Emailing a request to an employee to recertify her health condition under the Family Medical Leave Act (FMLA) may now be insufficient to comply with the statute's notice requirements. In Gardner v. Detroit Entertainment, the U. S. District Court for the Eastern District of Michigan denied an employer's motion for summary judgment where the employee claimed that she did not recertify her health condition because she had not opened the employer's email requesting recertification. Observers say the decision indicates that actual notice may now be required to satisfy the FMLA’s notice requirements.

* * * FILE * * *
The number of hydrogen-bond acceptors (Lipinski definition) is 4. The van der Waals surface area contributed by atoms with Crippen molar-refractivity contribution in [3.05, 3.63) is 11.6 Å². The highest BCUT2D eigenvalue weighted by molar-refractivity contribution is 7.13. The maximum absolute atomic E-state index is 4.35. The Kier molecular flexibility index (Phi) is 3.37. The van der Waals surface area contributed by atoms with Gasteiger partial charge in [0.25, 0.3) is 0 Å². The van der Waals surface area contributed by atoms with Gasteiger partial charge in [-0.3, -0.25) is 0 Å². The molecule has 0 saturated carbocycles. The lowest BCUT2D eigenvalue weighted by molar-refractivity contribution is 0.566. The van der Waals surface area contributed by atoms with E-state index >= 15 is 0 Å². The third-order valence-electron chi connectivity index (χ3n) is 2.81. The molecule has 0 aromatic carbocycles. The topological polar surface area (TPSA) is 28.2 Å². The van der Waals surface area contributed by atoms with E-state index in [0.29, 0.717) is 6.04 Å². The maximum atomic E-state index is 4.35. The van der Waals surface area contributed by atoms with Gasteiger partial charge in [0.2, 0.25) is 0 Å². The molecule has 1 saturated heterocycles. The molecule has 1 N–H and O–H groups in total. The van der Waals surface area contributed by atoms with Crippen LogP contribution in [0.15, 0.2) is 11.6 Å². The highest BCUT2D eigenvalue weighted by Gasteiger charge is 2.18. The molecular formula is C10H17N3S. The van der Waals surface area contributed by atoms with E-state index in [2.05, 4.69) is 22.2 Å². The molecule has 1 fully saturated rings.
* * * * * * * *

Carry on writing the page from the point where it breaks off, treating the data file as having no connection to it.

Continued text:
In this American Bar Association article, David Gevertz, chair of the Employment Subcommittee of the ABA Section of Litigation's Civil Rights Litigation Committee, comments on the case.
The district court's reliance on actual notice may result in a "grave disservice" to employers "given email's prevalence and widespread acceptance in the business world," warns Mr. Gevertz.
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